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Woluwe-Saint-Pierre starts impounding poorly parked scooters
Fed up with electric scooters left scattered in public places or blocking the pavement, the Brussels municipality of Woluwe-Saint-Pierre has decided to start impounding any found to be badly parked.
“The number of complaints has increased and the situation was no longer tenable,” municipal councillor Alexandre Pirson (Les Engagés) told Bruzz.
The scooters to be impounded are any that “either obstruct passage or pose a danger to other users of the public space”.
After the measure was enacted, 12 such scooters or bicycles were impounded within a single hour. Photos are taken first in order to prove that the scooter or bicycle was improperly parked.
Impounded scooters are taken to the municipal depot, where the companies that rent them out can pick them up after paying a fee of €81 per scooter or bike. There is an additional €5 fee added for each day the item stays in the depot.
“We are not big fans of such a repressive policy, but when it gets too much, we have to act,” said mayor Benoît Cerexhe (Les Engagés).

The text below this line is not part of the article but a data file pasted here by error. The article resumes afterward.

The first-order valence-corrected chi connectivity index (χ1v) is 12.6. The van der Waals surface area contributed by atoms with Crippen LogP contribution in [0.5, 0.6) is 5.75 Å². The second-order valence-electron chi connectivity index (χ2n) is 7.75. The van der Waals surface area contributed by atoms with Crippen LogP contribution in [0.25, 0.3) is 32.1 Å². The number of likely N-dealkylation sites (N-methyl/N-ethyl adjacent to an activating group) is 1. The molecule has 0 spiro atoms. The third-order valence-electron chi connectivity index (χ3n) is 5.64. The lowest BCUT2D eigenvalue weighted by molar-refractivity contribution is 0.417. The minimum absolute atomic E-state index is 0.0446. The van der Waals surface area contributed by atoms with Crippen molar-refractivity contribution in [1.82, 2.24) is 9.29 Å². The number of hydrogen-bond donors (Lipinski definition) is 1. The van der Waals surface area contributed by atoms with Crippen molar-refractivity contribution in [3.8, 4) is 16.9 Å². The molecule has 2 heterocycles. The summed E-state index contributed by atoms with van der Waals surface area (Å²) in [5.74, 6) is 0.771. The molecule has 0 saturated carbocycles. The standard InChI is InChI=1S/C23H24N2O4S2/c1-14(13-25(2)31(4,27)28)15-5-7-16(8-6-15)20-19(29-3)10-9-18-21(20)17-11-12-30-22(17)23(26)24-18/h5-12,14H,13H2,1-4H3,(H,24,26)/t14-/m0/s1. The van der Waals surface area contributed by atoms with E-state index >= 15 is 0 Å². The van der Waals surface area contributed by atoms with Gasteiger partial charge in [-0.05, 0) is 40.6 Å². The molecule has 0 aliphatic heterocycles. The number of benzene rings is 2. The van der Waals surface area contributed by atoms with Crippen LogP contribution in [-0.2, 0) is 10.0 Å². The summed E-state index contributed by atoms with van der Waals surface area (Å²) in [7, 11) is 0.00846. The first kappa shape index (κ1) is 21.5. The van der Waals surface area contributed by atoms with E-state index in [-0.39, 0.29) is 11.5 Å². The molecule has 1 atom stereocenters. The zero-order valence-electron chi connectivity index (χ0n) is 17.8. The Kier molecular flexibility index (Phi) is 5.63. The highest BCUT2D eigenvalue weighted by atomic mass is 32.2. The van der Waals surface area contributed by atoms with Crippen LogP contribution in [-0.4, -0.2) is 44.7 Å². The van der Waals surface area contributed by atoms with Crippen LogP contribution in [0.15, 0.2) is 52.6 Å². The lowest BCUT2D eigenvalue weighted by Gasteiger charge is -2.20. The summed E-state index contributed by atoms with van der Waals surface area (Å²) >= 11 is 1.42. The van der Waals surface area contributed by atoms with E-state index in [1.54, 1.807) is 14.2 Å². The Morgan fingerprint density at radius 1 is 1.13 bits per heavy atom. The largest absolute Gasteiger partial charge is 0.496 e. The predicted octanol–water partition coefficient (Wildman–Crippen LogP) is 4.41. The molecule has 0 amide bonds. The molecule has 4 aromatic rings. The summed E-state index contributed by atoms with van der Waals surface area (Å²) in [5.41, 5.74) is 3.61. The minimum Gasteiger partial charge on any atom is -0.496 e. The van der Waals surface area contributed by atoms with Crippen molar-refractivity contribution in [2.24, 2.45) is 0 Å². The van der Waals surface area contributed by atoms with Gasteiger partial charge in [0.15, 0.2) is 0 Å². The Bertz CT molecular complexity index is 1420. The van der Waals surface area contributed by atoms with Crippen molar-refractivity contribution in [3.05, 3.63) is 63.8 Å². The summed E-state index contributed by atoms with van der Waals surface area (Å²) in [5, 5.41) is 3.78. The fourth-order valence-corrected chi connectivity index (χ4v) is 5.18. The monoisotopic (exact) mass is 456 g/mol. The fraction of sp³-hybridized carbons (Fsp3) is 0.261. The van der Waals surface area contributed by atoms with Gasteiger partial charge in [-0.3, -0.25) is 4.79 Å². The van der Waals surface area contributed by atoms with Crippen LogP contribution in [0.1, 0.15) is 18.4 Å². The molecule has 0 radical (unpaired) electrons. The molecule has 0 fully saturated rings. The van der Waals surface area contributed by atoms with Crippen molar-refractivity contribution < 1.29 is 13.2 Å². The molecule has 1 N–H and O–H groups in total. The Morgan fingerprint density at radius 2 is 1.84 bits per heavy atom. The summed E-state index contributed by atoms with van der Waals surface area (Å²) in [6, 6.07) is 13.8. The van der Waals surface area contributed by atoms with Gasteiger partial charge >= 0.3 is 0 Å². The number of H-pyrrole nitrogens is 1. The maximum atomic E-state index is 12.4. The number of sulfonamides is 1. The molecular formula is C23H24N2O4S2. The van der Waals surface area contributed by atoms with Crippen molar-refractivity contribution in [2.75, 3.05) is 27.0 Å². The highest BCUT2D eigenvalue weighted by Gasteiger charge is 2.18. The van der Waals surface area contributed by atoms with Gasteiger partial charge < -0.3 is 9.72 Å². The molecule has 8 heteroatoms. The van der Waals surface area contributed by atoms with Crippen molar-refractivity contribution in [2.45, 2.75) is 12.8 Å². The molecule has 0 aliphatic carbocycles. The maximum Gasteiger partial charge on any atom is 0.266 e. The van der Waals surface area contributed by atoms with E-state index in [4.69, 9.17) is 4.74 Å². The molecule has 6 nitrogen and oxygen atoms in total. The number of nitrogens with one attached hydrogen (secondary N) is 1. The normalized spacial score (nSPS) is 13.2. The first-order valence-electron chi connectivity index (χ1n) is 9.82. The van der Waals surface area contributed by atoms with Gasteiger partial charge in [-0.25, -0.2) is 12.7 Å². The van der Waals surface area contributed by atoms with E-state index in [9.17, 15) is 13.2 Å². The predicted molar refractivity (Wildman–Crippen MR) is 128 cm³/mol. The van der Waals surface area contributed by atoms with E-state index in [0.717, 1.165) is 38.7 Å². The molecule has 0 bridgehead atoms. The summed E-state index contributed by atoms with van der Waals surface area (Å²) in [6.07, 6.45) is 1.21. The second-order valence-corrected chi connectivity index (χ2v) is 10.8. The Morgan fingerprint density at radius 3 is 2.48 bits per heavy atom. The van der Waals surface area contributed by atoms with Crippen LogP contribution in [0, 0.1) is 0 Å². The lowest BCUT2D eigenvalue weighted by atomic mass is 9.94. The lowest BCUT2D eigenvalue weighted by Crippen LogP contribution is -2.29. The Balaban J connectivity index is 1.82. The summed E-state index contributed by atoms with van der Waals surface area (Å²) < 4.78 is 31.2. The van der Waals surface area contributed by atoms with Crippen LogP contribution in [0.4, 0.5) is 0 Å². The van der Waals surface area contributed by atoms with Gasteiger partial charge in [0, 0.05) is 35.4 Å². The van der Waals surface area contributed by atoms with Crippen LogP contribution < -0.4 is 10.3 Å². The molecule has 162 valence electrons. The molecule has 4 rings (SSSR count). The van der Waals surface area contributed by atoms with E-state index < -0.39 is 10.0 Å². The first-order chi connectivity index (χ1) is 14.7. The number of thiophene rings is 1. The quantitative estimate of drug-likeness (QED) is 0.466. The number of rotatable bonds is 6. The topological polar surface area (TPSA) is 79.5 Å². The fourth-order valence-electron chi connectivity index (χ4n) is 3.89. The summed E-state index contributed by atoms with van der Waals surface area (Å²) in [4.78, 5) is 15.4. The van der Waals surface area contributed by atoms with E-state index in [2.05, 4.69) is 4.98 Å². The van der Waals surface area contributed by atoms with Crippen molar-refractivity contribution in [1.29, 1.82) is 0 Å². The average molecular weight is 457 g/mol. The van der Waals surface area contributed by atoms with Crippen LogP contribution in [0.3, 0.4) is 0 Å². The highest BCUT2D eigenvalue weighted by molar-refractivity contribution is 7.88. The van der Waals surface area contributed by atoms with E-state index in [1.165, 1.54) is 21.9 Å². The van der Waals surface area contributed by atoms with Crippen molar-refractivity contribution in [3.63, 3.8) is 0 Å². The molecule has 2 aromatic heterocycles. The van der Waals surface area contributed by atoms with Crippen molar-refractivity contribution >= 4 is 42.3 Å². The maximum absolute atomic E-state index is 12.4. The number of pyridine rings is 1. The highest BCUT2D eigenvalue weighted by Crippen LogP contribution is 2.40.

“Bad parking is dangerous, and this is especially true in a family municipality with many young children and people over 65.”
The goal of the measure is to encourage users to adhere to the recently-established drop-off zones, which were the first step taken to deal with the problem of scooters (and bicycles, though to a lesser extent) left scattered all over Brussels.
The badly-parked scooters are not just an eyesore or a nuisance – they make it impossible for wheelchair users or people pushing prams to use the pavement without having to step into the street, which is dangerous and not always possible depending on the mobility of the person concerned.
The scooters are also often quite heavy, making it hard for some people to move them aside.
Woluwe-Saint-Pierre has a large number of drop-off zones available to users, so it frustrates both policymakers and residents that scooters continue to be abandoned haphazardly outside these designated zones.
“We were a pioneering municipality in this respect,” Pirson said.
“We are constantly increasing the presence and visibility of the drop-off zones. There are already 160 in our municipality and more are being added.”
The municipality of Jette is looking to follow suit, introducing 67 drop-off zones for electric scooters.
The neighbourhood is also experiencing an issue with discarded scooters creating a public nuisance.
Jette municipal councillor Nathalie De Swaef said the 67 zones should be ready by spring and result in a designated drop-off point for scooters every 300 metres.